Learning recit is HARD
I’ve just had the privilege to be part of Baroquestock’s first foray into the wonderful world of opera. This is a company that up till now has had the common sense to stick to working with small instrumental ensembles! Until this most recent project they have concentrated on bringing extremely high quality baroque music to the beautiful Hampstead village.
With Lo Speciale (Joseph Haydn’s unfinished three-act opera buffa, Wiki) they bravely and ambitiously set about fully-staging this opera and added in additional music to complete the work. I’m proud of what we managed to produce in a short period of time. It was artistically satisfying, great fun to perform, and we had hugely enthusiastic audiences. It would not have been possible without the goodwill of all involved including the three other singers Alex Pidgen, Emily Gray and Hilary Cronin; as well as the whole creative and production team behind the scenes.
What it takes to be a good singer and a good performer is a complex mesh of skills that include, but are not limited to:
- remembering all the notes (and what order they come in!),
- remembering when and where to move on stage,
- remembering all the words,
- trying to do a bit of acting,
- knowing what every word means when you are singing in a foreign language,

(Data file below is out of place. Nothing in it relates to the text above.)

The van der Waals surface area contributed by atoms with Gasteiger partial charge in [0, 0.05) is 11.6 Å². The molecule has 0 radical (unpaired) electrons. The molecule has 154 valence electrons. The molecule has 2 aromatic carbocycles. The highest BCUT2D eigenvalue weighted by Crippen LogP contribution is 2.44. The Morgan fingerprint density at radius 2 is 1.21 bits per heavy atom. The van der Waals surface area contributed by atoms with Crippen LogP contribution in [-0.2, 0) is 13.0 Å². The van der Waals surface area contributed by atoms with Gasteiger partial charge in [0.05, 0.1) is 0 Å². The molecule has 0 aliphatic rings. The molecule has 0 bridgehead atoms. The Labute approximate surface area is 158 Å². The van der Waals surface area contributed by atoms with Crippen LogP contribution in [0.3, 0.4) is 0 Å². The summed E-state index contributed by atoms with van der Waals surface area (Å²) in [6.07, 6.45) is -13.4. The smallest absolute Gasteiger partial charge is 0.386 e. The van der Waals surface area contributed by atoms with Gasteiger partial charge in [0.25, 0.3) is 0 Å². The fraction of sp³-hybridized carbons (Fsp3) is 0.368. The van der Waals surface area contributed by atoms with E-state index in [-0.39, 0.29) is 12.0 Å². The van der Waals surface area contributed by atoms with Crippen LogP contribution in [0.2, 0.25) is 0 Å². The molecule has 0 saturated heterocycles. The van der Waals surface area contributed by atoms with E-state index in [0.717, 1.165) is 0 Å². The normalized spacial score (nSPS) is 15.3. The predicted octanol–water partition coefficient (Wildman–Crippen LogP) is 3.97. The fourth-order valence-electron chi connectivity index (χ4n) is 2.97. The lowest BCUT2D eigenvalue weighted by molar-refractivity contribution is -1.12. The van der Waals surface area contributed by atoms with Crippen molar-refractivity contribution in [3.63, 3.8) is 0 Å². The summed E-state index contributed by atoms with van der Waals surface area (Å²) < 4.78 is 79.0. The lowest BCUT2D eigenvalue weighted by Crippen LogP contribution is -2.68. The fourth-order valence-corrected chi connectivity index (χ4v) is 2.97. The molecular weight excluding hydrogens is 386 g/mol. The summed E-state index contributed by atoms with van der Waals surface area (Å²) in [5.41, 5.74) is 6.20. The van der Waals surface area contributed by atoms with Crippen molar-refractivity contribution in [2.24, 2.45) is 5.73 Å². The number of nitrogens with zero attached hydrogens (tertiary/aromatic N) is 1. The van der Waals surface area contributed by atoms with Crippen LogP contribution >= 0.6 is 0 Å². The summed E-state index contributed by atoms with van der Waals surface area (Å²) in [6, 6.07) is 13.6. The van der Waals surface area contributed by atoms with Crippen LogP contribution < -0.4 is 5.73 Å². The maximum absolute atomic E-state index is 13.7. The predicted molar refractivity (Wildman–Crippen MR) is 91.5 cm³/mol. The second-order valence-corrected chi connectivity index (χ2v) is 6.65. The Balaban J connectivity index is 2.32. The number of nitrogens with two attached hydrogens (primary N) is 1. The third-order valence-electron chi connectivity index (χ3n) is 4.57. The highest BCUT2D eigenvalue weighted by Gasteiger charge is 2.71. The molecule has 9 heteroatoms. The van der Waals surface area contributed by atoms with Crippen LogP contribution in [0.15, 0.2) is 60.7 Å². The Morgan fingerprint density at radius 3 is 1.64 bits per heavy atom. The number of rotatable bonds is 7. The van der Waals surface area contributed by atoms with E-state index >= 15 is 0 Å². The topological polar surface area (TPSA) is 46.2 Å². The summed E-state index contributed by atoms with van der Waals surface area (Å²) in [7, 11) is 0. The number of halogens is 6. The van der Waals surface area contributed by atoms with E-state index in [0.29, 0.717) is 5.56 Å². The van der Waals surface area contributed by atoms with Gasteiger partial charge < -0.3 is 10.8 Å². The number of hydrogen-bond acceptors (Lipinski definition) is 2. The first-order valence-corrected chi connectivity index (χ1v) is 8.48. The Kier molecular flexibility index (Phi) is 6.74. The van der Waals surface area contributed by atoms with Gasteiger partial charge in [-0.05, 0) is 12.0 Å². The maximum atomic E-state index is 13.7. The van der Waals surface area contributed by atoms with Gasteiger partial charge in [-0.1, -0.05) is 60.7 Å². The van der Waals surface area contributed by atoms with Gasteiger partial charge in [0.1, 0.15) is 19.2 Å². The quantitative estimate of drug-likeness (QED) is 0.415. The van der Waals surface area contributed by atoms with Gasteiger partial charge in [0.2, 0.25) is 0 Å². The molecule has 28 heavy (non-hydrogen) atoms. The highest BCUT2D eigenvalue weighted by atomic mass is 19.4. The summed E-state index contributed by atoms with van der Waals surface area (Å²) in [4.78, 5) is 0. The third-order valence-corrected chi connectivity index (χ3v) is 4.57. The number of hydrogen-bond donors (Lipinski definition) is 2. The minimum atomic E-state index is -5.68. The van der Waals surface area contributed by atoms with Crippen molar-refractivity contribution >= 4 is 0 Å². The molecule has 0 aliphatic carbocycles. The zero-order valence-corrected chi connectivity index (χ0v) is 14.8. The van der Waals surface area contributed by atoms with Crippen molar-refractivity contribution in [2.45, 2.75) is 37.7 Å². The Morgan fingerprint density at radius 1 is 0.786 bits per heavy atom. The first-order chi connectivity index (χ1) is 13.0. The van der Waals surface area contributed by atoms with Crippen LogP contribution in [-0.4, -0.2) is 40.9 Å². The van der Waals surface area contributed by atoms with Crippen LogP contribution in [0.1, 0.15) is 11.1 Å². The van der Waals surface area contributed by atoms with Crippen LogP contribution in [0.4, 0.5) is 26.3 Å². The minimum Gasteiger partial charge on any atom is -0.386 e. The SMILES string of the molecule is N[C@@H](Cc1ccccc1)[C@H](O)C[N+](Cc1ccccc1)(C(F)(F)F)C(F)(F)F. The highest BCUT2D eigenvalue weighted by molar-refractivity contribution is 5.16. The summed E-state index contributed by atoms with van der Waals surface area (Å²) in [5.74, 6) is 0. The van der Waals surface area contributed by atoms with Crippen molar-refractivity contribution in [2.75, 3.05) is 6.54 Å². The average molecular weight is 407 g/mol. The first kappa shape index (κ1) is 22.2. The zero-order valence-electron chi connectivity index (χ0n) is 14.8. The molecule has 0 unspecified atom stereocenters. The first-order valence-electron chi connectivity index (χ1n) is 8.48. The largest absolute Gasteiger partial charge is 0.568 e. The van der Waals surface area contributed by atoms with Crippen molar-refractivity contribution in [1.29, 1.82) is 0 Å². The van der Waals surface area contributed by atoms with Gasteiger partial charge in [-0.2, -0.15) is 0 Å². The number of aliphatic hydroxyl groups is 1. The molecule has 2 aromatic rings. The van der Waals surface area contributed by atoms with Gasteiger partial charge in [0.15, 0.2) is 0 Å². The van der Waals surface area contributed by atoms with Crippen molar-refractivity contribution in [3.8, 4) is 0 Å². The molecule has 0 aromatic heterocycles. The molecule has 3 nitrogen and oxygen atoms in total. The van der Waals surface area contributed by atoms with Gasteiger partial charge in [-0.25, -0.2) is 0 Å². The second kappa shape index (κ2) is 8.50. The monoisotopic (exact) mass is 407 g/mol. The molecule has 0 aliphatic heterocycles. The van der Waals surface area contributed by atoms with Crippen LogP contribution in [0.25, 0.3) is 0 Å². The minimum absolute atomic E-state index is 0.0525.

- trying to sing with a bit of style and panache,
- really mean it – sell yourself, and the art,
and through it all trying to be a nice person to work with!
Now to address this post title – Recitative (Wiki). It’s crucially important in opera of this period and style. Arias are where the lovely tunes happen but it’s within the recit that you can tell a story and it’s where most of the interesting acting can happen. But by-jove is it hard to learn!
It must be memorised, and there are a myriad approaches to this. You think about it from when you wake up to when you go to bed. You sing it in the shower. When you drive the car. You record yourself. You get it out on the tube. You annoy loved ones with it. You put off social engagements and you cut off communication for guilt racks you that you should spend that time working on it! It is a huge, daunting mountain that must be conquered. Repetition is the key to success, but it is relentless and all-consuming for a period.
For me, as long as its gone well, you look back on show day and think to yourself… Is that it? My ~15mins of recit just rolls of the tongue. Why was I ever worried!? The feeling of ease is rewarding when you look back at the long hard slog that got you there. That mountain now just looks like a bit of a hill you managed to climb. And when you hear the audience laugh and clap in appreciation you know that it was all worth it. The moments when you think – is this really the right career choice? – are once again buried deep and the thrill of performance is your being and your reason to pick up the next libretto and go through it all again!
And now I’m happy say that I’m a freelance musician, opera singer, classical singer… whatever you want to call it (postgraduate studies officially over!). I used this project to reflect on the career I am beginning to forge. One thing that really struck me was that
Singing is not just a career, it’s a lifestyle choice.
I’m enjoying the lifestyle and so far people seem prepared to pay me to sing for them, so – onwards and upwards! It’s audition season and how busy I am next year very much depends on the opportunities I create for myself over the next few months. Wish me luck!